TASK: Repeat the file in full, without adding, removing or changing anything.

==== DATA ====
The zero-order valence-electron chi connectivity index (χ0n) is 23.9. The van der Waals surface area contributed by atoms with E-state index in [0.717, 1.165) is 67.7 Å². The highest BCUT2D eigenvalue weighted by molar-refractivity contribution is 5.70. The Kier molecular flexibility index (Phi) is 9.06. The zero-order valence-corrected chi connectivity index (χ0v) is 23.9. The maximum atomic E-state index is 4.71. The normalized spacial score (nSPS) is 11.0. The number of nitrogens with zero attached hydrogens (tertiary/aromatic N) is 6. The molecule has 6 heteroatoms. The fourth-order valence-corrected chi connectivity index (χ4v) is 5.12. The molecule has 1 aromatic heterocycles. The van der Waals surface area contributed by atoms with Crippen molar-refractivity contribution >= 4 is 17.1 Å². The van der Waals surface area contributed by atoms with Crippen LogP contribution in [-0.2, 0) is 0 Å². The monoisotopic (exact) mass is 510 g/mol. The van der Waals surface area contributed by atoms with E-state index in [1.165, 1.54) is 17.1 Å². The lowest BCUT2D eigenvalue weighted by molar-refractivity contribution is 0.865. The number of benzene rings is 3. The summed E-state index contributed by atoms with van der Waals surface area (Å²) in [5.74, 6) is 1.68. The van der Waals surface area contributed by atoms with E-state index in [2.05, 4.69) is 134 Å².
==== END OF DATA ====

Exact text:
The zero-order valence-electron chi connectivity index (χ0n) is 23.9. The van der Waals surface area contributed by atoms with E-state index in [0.717, 1.165) is 67.7 Å². The highest BCUT2D eigenvalue weighted by molar-refractivity contribution is 5.70. The Kier molecular flexibility index (Phi) is 9.06. The zero-order valence-corrected chi connectivity index (χ0v) is 23.9. The maximum atomic E-state index is 4.71. The normalized spacial score (nSPS) is 11.0. The number of nitrogens with zero attached hydrogens (tertiary/aromatic N) is 6. The molecule has 6 heteroatoms. The fourth-order valence-corrected chi connectivity index (χ4v) is 5.12. The molecule has 1 aromatic heterocycles. The van der Waals surface area contributed by atoms with Crippen molar-refractivity contribution >= 4 is 17.1 Å². The van der Waals surface area contributed by atoms with Crippen LogP contribution in [-0.2, 0) is 0 Å². The monoisotopic (exact) mass is 510 g/mol. The van der Waals surface area contributed by atoms with E-state index in [1.165, 1.54) is 17.1 Å². The lowest BCUT2D eigenvalue weighted by molar-refractivity contribution is 0.865. The number of benzene rings is 3. The summed E-state index contributed by atoms with van der Waals surface area (Å²) in [5.74, 6) is 1.68. The van der Waals surface area contributed by atoms with E-state index in [2.05, 4.69) is 134 Å².